The Supreme Court of Mexico has unanimously denied four appeals against the ban on genetically modified (GM) corn and the herbicide glyphosate, according to local press reports.

Challenges presented by seed manufacturers including Bayer-Monsanto, Syngenta, PHI and Dow were all rejected by the court, AgriCensus wrote on 15 October.

The four companies had called for a suspension of a precautionary measure that prevented the use of GM corn in the country and had mounted numerous legal challenges over several years appealing the decision.

A presidential decree, which was published in the Official Gazette of the Federation on 31 December 2020, had banned the use of glyphosate, along with imports of GM corn, from January 2024, AgriCensus wrote.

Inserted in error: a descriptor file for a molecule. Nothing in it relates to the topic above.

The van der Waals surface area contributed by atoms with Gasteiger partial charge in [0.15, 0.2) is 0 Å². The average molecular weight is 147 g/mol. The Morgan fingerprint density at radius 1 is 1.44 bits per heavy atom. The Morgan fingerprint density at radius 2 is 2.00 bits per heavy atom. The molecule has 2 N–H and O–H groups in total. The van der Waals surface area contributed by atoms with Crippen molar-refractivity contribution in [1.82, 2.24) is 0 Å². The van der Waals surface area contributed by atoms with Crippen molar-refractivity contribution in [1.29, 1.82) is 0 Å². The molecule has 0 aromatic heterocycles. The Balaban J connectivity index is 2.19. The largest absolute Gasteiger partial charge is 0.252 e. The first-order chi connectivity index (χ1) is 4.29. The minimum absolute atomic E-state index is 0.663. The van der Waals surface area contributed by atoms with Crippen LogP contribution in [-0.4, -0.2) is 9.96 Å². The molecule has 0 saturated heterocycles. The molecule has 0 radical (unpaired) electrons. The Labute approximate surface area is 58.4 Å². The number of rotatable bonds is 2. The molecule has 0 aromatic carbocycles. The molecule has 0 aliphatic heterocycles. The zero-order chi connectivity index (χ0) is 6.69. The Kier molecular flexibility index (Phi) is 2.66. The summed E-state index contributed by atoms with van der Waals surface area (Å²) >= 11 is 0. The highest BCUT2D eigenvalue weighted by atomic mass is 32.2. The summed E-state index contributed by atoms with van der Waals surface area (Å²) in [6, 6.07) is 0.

Abel Rodriguez Montejo, an analyst with local consultancy firm Grupo Consultor de Mercados Agricolas (GCMA), told AgriCensus that the ban would have a negative impact on farmers’ profitability as glyphosate helped them to reduce costs,

“Once this product is banned, farmers will have less profitability and corn production could also be negatively impacted as the glyphosate does not have a substitute product,” he said, adding that the GM ban would be difficult to manage.

Mexico is largely self-sufficient in white corn but depends on imports of mostly GM yellow corn from the USA for livestock feed, according to AgriCensus.